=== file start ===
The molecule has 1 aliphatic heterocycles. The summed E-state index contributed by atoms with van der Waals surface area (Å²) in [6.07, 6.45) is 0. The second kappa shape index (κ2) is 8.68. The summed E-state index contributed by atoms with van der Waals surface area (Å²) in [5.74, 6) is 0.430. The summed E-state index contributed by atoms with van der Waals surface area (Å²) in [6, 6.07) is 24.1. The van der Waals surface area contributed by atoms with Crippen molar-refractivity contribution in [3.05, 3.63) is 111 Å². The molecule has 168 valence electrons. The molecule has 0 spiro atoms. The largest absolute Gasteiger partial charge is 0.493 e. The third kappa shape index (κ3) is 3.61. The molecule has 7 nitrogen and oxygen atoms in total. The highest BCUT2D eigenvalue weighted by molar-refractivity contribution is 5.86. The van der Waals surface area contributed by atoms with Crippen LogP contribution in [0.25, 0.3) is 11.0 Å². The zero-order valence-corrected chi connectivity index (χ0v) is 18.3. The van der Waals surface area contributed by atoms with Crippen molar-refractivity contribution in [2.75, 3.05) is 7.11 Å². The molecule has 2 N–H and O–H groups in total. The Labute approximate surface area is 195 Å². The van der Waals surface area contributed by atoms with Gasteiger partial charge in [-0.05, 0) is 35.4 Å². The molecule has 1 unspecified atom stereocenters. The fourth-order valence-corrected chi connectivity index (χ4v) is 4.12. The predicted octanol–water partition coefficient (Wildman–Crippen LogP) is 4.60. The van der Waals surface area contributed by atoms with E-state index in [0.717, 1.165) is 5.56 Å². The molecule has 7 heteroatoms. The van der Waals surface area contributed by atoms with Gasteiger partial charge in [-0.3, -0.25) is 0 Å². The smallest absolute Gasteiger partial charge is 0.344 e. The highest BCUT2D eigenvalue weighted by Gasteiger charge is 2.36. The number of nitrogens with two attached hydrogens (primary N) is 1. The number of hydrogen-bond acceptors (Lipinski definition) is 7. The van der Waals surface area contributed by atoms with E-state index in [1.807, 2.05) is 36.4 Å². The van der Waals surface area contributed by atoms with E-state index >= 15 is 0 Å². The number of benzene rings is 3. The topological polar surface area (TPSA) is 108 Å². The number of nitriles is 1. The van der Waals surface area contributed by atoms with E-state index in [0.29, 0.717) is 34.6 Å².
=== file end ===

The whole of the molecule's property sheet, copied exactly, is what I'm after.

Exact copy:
The molecule has 1 aliphatic heterocycles. The summed E-state index contributed by atoms with van der Waals surface area (Å²) in [6.07, 6.45) is 0. The second kappa shape index (κ2) is 8.68. The summed E-state index contributed by atoms with van der Waals surface area (Å²) in [5.74, 6) is 0.430. The summed E-state index contributed by atoms with van der Waals surface area (Å²) in [6, 6.07) is 24.1. The van der Waals surface area contributed by atoms with Crippen molar-refractivity contribution in [3.05, 3.63) is 111 Å². The molecule has 168 valence electrons. The molecule has 0 spiro atoms. The largest absolute Gasteiger partial charge is 0.493 e. The third kappa shape index (κ3) is 3.61. The molecule has 7 nitrogen and oxygen atoms in total. The highest BCUT2D eigenvalue weighted by molar-refractivity contribution is 5.86. The van der Waals surface area contributed by atoms with Crippen LogP contribution in [0.25, 0.3) is 11.0 Å². The zero-order valence-corrected chi connectivity index (χ0v) is 18.3. The van der Waals surface area contributed by atoms with Crippen molar-refractivity contribution in [2.75, 3.05) is 7.11 Å². The molecule has 2 N–H and O–H groups in total. The Labute approximate surface area is 195 Å². The van der Waals surface area contributed by atoms with Gasteiger partial charge in [-0.05, 0) is 35.4 Å². The molecule has 1 unspecified atom stereocenters. The fourth-order valence-corrected chi connectivity index (χ4v) is 4.12. The predicted octanol–water partition coefficient (Wildman–Crippen LogP) is 4.60. The van der Waals surface area contributed by atoms with E-state index in [0.717, 1.165) is 5.56 Å². The molecule has 7 heteroatoms. The van der Waals surface area contributed by atoms with Gasteiger partial charge in [-0.3, -0.25) is 0 Å². The smallest absolute Gasteiger partial charge is 0.344 e. The highest BCUT2D eigenvalue weighted by Gasteiger charge is 2.36. The number of nitrogens with two attached hydrogens (primary N) is 1. The number of hydrogen-bond acceptors (Lipinski definition) is 7. The van der Waals surface area contributed by atoms with E-state index in [1.807, 2.05) is 36.4 Å². The van der Waals surface area contributed by atoms with E-state index >= 15 is 0 Å². The number of benzene rings is 3. The topological polar surface area (TPSA) is 108 Å². The number of nitriles is 1. The van der Waals surface area contributed by atoms with E-state index in [0.29, 0.717) is 34.6 Å².